School of Education
Doctor of Education (EdD)
James A Swezey
Early Childhood Education, Intrinsic, Reggio Emilia Approach, Social Constructivist Theory, Transition
Education | Educational Assessment, Evaluation, and Research | Educational Methods | Educational Psychology | Other Education
Stephens, Joan, "Student Transition into Kindergarten: A Case Study of the Reggio Emilia Approach" (2018). Doctoral Dissertations and Projects. 1735.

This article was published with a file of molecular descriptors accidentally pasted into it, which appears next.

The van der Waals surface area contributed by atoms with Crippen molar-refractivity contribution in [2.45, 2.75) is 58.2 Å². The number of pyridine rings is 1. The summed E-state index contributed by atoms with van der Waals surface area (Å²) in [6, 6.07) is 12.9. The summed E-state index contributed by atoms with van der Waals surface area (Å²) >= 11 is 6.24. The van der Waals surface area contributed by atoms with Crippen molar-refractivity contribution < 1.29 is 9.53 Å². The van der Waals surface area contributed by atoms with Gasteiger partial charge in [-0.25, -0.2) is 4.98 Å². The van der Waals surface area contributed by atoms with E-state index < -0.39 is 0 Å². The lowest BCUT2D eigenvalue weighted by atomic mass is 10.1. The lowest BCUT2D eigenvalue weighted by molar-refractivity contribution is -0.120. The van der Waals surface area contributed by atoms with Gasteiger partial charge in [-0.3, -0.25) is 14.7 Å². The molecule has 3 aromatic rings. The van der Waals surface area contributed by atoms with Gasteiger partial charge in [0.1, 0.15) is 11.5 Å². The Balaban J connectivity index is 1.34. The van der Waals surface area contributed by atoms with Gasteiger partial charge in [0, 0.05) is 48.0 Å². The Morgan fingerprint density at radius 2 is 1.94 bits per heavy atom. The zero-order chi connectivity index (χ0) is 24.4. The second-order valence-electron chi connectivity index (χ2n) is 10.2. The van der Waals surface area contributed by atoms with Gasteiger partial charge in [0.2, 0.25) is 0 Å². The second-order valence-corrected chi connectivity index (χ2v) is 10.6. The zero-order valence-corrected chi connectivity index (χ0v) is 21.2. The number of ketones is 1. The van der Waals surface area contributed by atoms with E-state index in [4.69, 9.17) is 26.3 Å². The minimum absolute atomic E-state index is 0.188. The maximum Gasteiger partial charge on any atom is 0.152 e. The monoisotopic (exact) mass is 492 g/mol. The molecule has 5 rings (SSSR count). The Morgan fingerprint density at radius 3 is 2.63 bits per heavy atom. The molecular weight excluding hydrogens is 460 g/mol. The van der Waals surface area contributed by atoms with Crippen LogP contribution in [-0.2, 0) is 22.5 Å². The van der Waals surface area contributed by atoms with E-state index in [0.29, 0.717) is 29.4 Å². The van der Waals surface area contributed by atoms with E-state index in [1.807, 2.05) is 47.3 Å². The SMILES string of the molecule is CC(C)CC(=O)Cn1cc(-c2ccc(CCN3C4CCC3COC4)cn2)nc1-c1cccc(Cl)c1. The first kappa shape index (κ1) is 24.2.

The purpose of this intrinsic case study was to arrive at a better understanding of what teachers contribute to the unique issues of student transition from a Reggio Emilia approach preschool into kindergarten. Transition was defined as “. . . reciprocal organization activities and cooperation (vertical connection), one of the aims of which was to connect with families (horizontal connection)” (Ahtola et al., 2016, p. 169). The central question of the research is; what do Reggio Emilia approach schoolteachers contribute to transition? Vygotsky’s (1978) social constructivist theory involved the “actual relations between individuals” (p. 57), and social constructivist theory, along with the zone of proximal development (ZPD) and the more knowledgeable other (MKO) guided this study. The concepts with Vygotsky’s theory empower students in the course of transition into kindergarten. This study explored the behavior of 15 participating preschool teachers at a Reggio Emilia approach school in the Midwest. Data collection in the field was individual interviews, observations, and journal entries, and analysis was primarily through direct interpretation and secondarily with the individual instance. Fifteen Midwestern Reggio Emilia approach teachers were interviewed and observed culminating in analysis and conclusions from the research that identified teachers’ behaviors that contributed to successful transition into kindergarten. The study data was coded and categorized that resulted in establishing themes of the Reggio Emilia phenomenon. Study findings were reviewed and results revealed in association with the literature and relevant theories and implications.